By NANETTE LoBIONDO GALLOWAY
VENTNOR – In her first presentation to school board members since being named superintendent of the Ventnor schools, Dr. Carmella Somershoe Wednesday, July 22 briefed the board on the district’s plans to reopen schools on Thursday, Sept. 3.
Somershoe said the plan is tentative and subject to any changes in the status of the COVID-19 pandemic in New Jersey, and is based on guidance from the NJ Departments of Education and Health, the district’s school physician and attorney.
The safety and well-being of students and staff is the guiding principle on reopening, she said. The plan calls for a hybrid model of education, but parents who opt-out of classroom instruction will be able to have their children learn at home.
The plan was developed with input from “stakeholders,” including parents, teachers, support staff, administration, the Board of Education, maintenance and custodial staff, the technology department, school nursing staff and food service providers, using the NJ Department of Education’s recently released document, “The Road Back: Restart and Recovery Plan for Education.”
The district conducted a survey of parents that included representation from 58% of the district’s students. Somershoe said the district received an average of 27 responses per grade level, and responses from 75% of the staff.
In their responses, 66% of parents said they preferred a hybrid configuration with in-classroom instruction and remote learning. Ninety percent of parents who filled out the survey said they would send their children to school after screening them for fever and symptoms, and even more parents said they would send their children to school with hand sanitizers, wipes and masks.
The survey indicated there are about 25% of students who need to borrow computer devices and another 4% who will need help obtaining internet access.
The district will employ CDC guidelines regarding health and safety, including frequent routine hand-washing, installing sanitation stations throughout the Ventnor Educational Community Complex. Cleaning supplies will be available in every classroom and the district will use the Clorox Total 360 disinfecting sprayers daily.
The district will also provide everyone in the building with two reusable masks and install Plexiglass dividers on desks and tables. Social distancing will be the norm throughout the school and arrivals and dismissals, which were previously restricted to certain locations, will be done at a variety of entrances, Somershoe said.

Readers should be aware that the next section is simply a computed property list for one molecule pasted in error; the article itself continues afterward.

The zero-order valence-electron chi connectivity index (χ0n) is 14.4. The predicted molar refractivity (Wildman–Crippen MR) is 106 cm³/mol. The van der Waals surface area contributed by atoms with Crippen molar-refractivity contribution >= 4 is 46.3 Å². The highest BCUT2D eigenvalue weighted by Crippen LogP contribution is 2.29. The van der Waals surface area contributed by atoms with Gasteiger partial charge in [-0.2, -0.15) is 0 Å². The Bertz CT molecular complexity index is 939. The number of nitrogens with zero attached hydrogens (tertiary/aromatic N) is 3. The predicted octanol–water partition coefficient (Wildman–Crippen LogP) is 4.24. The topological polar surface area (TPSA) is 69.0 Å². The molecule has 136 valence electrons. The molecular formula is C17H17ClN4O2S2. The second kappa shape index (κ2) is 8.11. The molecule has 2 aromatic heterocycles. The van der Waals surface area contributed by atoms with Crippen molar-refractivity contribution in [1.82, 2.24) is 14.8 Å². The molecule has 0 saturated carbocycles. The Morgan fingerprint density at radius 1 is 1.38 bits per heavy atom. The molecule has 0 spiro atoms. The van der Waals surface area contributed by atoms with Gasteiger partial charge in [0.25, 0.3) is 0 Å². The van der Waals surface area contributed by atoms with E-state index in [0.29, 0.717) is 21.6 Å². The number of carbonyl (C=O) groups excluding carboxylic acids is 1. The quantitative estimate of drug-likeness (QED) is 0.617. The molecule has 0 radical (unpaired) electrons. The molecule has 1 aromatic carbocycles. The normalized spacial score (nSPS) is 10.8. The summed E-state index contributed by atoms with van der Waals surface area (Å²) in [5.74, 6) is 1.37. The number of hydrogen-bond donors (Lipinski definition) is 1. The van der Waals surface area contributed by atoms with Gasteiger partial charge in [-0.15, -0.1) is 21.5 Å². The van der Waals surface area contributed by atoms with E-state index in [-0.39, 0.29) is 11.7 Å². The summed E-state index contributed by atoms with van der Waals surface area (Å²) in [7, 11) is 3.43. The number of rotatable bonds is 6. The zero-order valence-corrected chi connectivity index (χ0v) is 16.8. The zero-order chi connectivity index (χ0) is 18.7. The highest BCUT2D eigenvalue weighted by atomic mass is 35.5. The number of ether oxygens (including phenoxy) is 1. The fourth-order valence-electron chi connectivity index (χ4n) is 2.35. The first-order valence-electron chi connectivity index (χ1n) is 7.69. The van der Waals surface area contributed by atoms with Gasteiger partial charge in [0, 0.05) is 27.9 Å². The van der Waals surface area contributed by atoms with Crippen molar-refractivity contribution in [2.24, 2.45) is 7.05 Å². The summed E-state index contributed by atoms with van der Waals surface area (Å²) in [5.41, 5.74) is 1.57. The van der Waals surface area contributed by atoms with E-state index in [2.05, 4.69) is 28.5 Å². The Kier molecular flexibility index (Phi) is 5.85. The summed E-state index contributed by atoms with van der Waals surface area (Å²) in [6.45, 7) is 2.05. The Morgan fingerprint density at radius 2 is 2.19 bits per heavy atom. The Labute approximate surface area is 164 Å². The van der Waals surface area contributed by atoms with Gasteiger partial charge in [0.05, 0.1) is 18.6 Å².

Teachers will be required to obtain training in health and safety precautions.
Parents will have the choice of a hybrid schedule with students attending in-person classes twice a week with remote learning three days a week. In-person classes will be offered Monday through Thursday, with all students learning remotely on Fridays. If they opt for remote learning as a full-time option, all students will be required to fully participate and complete all assignments.
School board President Douglas Biagi asked how the new plan would compare with the emergency remote learning provided in spring.
There will be more accountability this time around, Somershoe said.
“We want to make sure our students are learning,” she said.
The district already has computers for nearly all grades, and computers will be purchased for grades 1-2, and kindergarten, if needed. Teachers will closely monitor remote learning and provide technical support for devices.
The district will offer in-person and remote learning opportunities for special education and English language learners.
Students who take the bus to school will be required to wear masks at the bus stop, on the bus, and the district will allow families to ride to school together. The district will provide bus aides and coordinate bus routes with high schools based on their reopening schedules. Parents will be able to transport their children as well, she said. The district is developing a mask education campaign to help parents get their children used to wearing face coverings.
To ensure health and safety of students and staff, no visitors or volunteers will be allowed to enter the school until further notice.
One of the most important things for parents to do is to update their contact information in the Parent Portal on the district’s website.
“We need to make sure we can get a hold of you,” she said.
The district is also working to develop a limited after-school care program for students who attend school on any given day.
Ventnor Education Association President Gina Perkins said teachers are grateful they were able to participate in developing the plan.
“It is with some trepidation, but we want to be back in the classroom,” she said.
Biagi commended district staff for its work developing the plan.
“The fact that we have a plan 45 days ahead is great,” he said.
The plan must be sent to the Atlantic County Executive Superintendent of schools for approval by August, Somershoe said.
In other business, the board approved the purchase of a new reading program, and approved reassignments for clerical staff that eliminated one position and saved the district about $47,000, Somershoe said.
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